A cybergang based in Eastern Europe recently announced plans to launch a Trojan attack on 30 American banks this fall.
If successfully launched, the full force of this mega heist may only be felt by targeted banks in a month or two.
Mor Ahuvia, RSA
The attack is part of a large-scale orchestrated crimeware campaign and will be carried out by approximately 100 botmasters the group will recruit, according to RSA, the security division at EMC Corp.
"If successfully launched, the full force of this mega heist may only be felt by targeted banks in a month or two. The spree’s longevity, in turn, will depend on how fast banks and their security teams implement countermeasures against the heretofore-secret banking-Trojan," wrote Mor Ahuvia, cybercrime communications specialist for RSA, in a blog post.
Bedford, Mass.-based RSA believes the gang will use a variant of the Gozi Trojan in the attack. The security firm has named this particular Trojan "Gozi Prinimalka," from the Russian word meaning "to receive" and alluding to a Trojan drop point. The Trojan is rumored to be the final step in completing fraudulent wire transfers via Man-In-The-Middle manual session-hijacking scenarios.
The Gozi Trojan was first detected in 2006. The Trojan is configured to be sold to cybercriminals as a service. It steals SSL data, spreading through browser exploits to hijack financial transactions and steal sensitive account data.
The Gozi connection suggests that the group behind the scheme may be the Russian-based HangUp Team, or a group closely affiliated with it.
According to RSA, the gang claims Anti-American motives in its choice of targets, but the decision may have also been made based on convenience and prior experience.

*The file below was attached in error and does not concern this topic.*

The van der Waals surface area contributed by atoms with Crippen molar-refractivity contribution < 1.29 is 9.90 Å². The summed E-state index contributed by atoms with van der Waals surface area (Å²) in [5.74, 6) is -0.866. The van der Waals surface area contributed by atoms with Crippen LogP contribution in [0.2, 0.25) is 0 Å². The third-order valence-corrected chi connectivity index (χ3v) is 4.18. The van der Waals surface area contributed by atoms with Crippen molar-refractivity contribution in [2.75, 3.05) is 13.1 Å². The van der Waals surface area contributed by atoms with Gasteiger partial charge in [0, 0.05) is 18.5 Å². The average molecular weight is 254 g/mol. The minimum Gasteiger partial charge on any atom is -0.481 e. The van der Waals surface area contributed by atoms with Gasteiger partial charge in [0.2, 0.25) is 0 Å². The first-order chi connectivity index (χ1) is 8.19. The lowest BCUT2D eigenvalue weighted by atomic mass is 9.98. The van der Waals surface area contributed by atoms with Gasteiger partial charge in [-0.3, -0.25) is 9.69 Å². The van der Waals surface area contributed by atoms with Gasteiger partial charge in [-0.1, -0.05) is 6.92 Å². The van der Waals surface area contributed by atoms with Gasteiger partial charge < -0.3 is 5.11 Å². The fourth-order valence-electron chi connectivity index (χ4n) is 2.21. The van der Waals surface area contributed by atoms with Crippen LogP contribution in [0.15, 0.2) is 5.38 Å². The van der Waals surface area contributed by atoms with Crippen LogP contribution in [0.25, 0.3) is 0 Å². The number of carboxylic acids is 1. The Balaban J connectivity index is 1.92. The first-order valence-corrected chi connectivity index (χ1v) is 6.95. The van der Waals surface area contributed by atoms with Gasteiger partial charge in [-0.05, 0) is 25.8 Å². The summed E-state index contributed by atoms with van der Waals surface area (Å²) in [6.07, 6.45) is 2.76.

"Another attractive element for the attackers appears to be the slim deployment of two-factor authentication (2FA) for private banking consumers in the US, unlike many European banks that generally require all consumers to use 2FA for wire transfers," Ahuvia said.
The gang is looking for partners for the project who will go through what Ahuvia calls a boot-camp style process of selection and training for the attack. Each accomplice will have a claim to a portion of the profits siphoned from victims' accounts.
Features of the campaign include a virtual-machine-synching module installed on the botmaster's machine. The synching device will duplicate settings on the victims' machines, including time zone, screen resolution, cookies, browser type and version, and software product IDs.
"Impersonated victims' accounts will thus be accessed via a SOCKS proxy connection installed on their infected PCs, enabling the cloned virtual system to take on the genuine IP address when accessing the bank's website," Ahuvia said.
Bank notifications seeking to verify new or unusual online account transfers will be blocked using phone-flooding services.
The investigation into this threat is ongoing, and RSA did not name specific banks that might be in danger of an attack.
"RSA recommends banks review authentication procedures relevant to both online wire transfers and transfers performed over the telephone banking channel,"Ahuvia said.